Please login to the form below

Not currently logged in

Humira gets FDA nod for paediatric Crohn's disease

Can be used as treatment for patients as young as six

FDA EMA logo

The US FDA says AbbVie's Crohn's disease therapy Humira can now be used to treat patients as young as six, two years after it was given the green light for this use in Europe.

Humira (adalimumab) has been approved in the US as a second-line therapy for paediatric Crohn's disease - after the failure of drugs such as corticosteroids or immunosuppressants such as methotrexate.

The subcutaneously-administered drug is the "first and only biologic treatment approved for use in this patient population that can be administered at home," according to AbbVie, which notes it can be self-administered after proper injection training is received and with appropriate physician monitoring.

Johnson & Johnson's Remicade (infliximab) is already approved to treat Crohn's in children aged six years and above but needs to be given in a healthcare facility as it is delivered via intravenous infusion.

Inflammatory bowel disease (IBD) - a collective term for Crohn's disease and ulcerative colitis - affects around 100,000 children in the US, accounting for around 7% of all IBD cases in the country and 10% of all new Crohn's diagnoses. Symptoms include frequent diarrhoea, stomach cramps, fevers and weight loss.

The cause of Crohn's in children is not fully understood but seems to be partially genetic - about 30% of children with Crohn's disease have a close family member who also has the disease - but also seems linked to immunological and environmental factors.

Digestive disease specialist Jeffrey Hyams, of Connecticut Children's Medical Centre in the US, commented: "Moderate to severe Crohn's disease is a serious chronic disorder that can impact children and adolescents in significant ways during this important stage of their lives."

"The approval of Humira for this patient population offers a new important treatment option for physicians and their patients that can help address this sometimes debilitating disease," he added.

The FDA has granted Humira orphan drug status for paediatric Crohn's disease and - despite the relatively low number of patients involved - the new indication will add to the product's recent buoyant performance in the gastroenterology sector which is gaining traction as sales in other indications such as rheumatoid arthritis start to slow down.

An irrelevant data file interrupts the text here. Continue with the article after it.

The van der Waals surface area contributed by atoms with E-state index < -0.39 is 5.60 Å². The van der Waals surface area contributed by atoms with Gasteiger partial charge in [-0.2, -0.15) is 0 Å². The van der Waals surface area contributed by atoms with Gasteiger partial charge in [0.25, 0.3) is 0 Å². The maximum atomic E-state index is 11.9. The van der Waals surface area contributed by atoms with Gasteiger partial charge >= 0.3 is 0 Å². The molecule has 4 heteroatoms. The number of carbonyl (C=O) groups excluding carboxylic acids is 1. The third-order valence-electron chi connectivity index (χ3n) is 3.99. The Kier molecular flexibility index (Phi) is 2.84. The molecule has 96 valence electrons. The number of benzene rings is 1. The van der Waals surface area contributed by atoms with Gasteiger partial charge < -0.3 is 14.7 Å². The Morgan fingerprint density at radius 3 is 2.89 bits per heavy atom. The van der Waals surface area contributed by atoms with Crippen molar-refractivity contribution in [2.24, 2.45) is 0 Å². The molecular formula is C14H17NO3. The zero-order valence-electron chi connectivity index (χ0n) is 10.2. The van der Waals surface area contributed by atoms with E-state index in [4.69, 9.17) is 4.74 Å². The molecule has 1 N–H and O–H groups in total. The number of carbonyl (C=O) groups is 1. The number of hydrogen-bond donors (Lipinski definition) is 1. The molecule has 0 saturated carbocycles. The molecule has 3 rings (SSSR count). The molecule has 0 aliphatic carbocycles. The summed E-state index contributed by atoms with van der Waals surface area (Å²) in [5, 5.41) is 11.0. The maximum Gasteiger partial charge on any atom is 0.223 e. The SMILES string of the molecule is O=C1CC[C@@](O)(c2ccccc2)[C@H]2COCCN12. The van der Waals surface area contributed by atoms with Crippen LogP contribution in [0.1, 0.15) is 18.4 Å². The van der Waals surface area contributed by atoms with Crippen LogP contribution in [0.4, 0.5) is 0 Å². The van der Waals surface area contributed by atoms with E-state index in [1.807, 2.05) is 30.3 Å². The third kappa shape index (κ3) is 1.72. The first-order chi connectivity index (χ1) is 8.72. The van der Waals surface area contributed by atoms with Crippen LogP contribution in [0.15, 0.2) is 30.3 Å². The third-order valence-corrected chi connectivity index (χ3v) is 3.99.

Humira remains AbbVie's biggest-selling product with sales surging 22% to nearly $6bn in the first half of the year, accounting for two-thirds of its total turnover.

The company's reliance on Humira has been a source of concern and one of the drivers of its $55bn acquisition of Shire, although the recent moves by the US Treasury to clamp down on tax inversion-led M&A has raised questions about the deal.

Article by
Phil Taylor

26th September 2014

From: Sales



Featured jobs

Subscribe to our email news alerts


Add my company
Attigo (part of the Mednet Group)

We are socially intuitive. Attigo deliver inspiring creative healthcare communications, whilst leading the way as partner of choice for socially-conscious...

Latest intelligence

AstraZeneca’s oncology renaissance
Susan Galbraith played a key role in restoring AstraZeneca’s place in cancer drug development – she talks about the future of oncology and why there’s more to be done to...
Navigating the antibiotic resistance crisis
Blue Latitude Health speaks to Tara DeBoer, PhD, Postdoctoral Researcher and CEO of BioAmp Diagnostics to explore the antimicrobial resistance crisis, and learn how a simple tool could support physicians...
Combined immunotherapies – potential and pitfalls
‘Combining therapeutic compounds is the first logical step towards better results, namely higher rates of patients responding to treatment, with deeper and more sustained responses’...